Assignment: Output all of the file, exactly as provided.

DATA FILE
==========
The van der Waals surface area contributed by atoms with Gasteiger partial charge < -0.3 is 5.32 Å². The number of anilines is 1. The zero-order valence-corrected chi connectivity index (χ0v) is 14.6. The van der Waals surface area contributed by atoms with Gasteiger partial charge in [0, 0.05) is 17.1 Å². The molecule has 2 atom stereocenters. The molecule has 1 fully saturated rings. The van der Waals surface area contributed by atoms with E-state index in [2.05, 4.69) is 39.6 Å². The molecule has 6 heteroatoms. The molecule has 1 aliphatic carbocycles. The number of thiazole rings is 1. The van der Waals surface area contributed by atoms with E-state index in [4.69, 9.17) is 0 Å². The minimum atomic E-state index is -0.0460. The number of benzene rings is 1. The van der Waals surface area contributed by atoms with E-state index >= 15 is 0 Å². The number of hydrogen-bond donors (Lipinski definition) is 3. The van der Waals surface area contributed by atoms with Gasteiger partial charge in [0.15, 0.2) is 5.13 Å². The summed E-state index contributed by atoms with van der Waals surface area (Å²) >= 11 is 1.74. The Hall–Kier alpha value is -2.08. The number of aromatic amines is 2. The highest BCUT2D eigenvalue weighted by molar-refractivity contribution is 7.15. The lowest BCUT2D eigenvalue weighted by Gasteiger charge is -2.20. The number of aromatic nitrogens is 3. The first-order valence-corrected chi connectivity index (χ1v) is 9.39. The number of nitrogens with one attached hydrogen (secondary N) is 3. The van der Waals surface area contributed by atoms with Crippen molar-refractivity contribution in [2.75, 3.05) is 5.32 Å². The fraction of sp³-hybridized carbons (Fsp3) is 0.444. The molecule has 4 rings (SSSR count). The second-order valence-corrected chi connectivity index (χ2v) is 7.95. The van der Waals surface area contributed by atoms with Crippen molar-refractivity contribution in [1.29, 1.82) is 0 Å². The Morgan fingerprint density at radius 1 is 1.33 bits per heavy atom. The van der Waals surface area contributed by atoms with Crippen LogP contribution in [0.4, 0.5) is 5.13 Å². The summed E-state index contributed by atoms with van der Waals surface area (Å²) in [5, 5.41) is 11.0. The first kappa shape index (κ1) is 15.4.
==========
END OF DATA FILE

The van der Waals surface area contributed by atoms with Gasteiger partial charge < -0.3 is 5.32 Å². The number of anilines is 1. The zero-order valence-corrected chi connectivity index (χ0v) is 14.6. The van der Waals surface area contributed by atoms with Gasteiger partial charge in [0, 0.05) is 17.1 Å². The molecule has 2 atom stereocenters. The molecule has 1 fully saturated rings. The van der Waals surface area contributed by atoms with E-state index in [2.05, 4.69) is 39.6 Å². The molecule has 6 heteroatoms. The molecule has 1 aliphatic carbocycles. The number of thiazole rings is 1. The van der Waals surface area contributed by atoms with E-state index in [4.69, 9.17) is 0 Å². The minimum atomic E-state index is -0.0460. The number of benzene rings is 1. The van der Waals surface area contributed by atoms with E-state index >= 15 is 0 Å². The number of hydrogen-bond donors (Lipinski definition) is 3. The van der Waals surface area contributed by atoms with Gasteiger partial charge in [0.15, 0.2) is 5.13 Å². The summed E-state index contributed by atoms with van der Waals surface area (Å²) >= 11 is 1.74. The Hall–Kier alpha value is -2.08. The number of aromatic amines is 2. The highest BCUT2D eigenvalue weighted by molar-refractivity contribution is 7.15. The lowest BCUT2D eigenvalue weighted by Gasteiger charge is -2.20. The number of aromatic nitrogens is 3. The first-order valence-corrected chi connectivity index (χ1v) is 9.39. The number of nitrogens with one attached hydrogen (secondary N) is 3. The van der Waals surface area contributed by atoms with Crippen molar-refractivity contribution in [2.75, 3.05) is 5.32 Å². The fraction of sp³-hybridized carbons (Fsp3) is 0.444. The molecule has 4 rings (SSSR count). The second-order valence-corrected chi connectivity index (χ2v) is 7.95. The van der Waals surface area contributed by atoms with Crippen molar-refractivity contribution in [1.29, 1.82) is 0 Å². The Morgan fingerprint density at radius 1 is 1.33 bits per heavy atom. The van der Waals surface area contributed by atoms with Crippen LogP contribution in [0.4, 0.5) is 5.13 Å². The summed E-state index contributed by atoms with van der Waals surface area (Å²) in [5, 5.41) is 11.0. The first kappa shape index (κ1) is 15.4.